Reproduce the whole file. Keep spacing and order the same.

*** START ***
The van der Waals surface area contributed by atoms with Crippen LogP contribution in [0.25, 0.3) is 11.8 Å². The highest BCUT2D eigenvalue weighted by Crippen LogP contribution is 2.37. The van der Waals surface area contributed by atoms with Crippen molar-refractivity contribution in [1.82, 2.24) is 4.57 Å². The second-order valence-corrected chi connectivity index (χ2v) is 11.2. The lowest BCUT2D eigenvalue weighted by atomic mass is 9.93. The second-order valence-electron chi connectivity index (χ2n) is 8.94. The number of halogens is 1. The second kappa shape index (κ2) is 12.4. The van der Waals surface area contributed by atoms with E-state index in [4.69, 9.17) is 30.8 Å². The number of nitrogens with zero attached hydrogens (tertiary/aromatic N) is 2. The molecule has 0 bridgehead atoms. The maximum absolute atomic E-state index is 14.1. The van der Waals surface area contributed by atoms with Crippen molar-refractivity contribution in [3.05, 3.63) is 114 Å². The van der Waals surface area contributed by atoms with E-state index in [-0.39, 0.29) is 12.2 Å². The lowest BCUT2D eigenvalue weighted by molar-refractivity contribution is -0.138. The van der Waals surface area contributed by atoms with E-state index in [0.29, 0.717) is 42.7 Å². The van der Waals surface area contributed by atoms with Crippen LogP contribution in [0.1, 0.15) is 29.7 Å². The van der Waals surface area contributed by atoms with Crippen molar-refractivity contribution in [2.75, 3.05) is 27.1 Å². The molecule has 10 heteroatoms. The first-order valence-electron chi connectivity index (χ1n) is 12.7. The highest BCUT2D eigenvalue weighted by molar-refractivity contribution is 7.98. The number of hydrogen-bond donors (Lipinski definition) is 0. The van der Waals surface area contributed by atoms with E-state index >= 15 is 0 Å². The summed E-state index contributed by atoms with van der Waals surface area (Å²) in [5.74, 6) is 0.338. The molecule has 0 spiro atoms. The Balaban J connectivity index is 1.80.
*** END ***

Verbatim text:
The van der Waals surface area contributed by atoms with Crippen LogP contribution in [0.25, 0.3) is 11.8 Å². The highest BCUT2D eigenvalue weighted by Crippen LogP contribution is 2.37. The van der Waals surface area contributed by atoms with Crippen molar-refractivity contribution in [1.82, 2.24) is 4.57 Å². The second-order valence-corrected chi connectivity index (χ2v) is 11.2. The lowest BCUT2D eigenvalue weighted by atomic mass is 9.93. The second-order valence-electron chi connectivity index (χ2n) is 8.94. The number of halogens is 1. The second kappa shape index (κ2) is 12.4. The van der Waals surface area contributed by atoms with E-state index in [4.69, 9.17) is 30.8 Å². The number of nitrogens with zero attached hydrogens (tertiary/aromatic N) is 2. The molecule has 0 bridgehead atoms. The maximum absolute atomic E-state index is 14.1. The van der Waals surface area contributed by atoms with Crippen molar-refractivity contribution in [3.05, 3.63) is 114 Å². The van der Waals surface area contributed by atoms with E-state index in [-0.39, 0.29) is 12.2 Å². The lowest BCUT2D eigenvalue weighted by molar-refractivity contribution is -0.138. The van der Waals surface area contributed by atoms with E-state index in [0.29, 0.717) is 42.7 Å². The van der Waals surface area contributed by atoms with Crippen LogP contribution in [0.1, 0.15) is 29.7 Å². The van der Waals surface area contributed by atoms with Crippen molar-refractivity contribution in [2.75, 3.05) is 27.1 Å². The molecule has 10 heteroatoms. The first-order valence-electron chi connectivity index (χ1n) is 12.7. The highest BCUT2D eigenvalue weighted by molar-refractivity contribution is 7.98. The number of hydrogen-bond donors (Lipinski definition) is 0. The van der Waals surface area contributed by atoms with E-state index >= 15 is 0 Å². The summed E-state index contributed by atoms with van der Waals surface area (Å²) in [5.74, 6) is 0.338. The molecule has 0 spiro atoms. The Balaban J connectivity index is 1.80.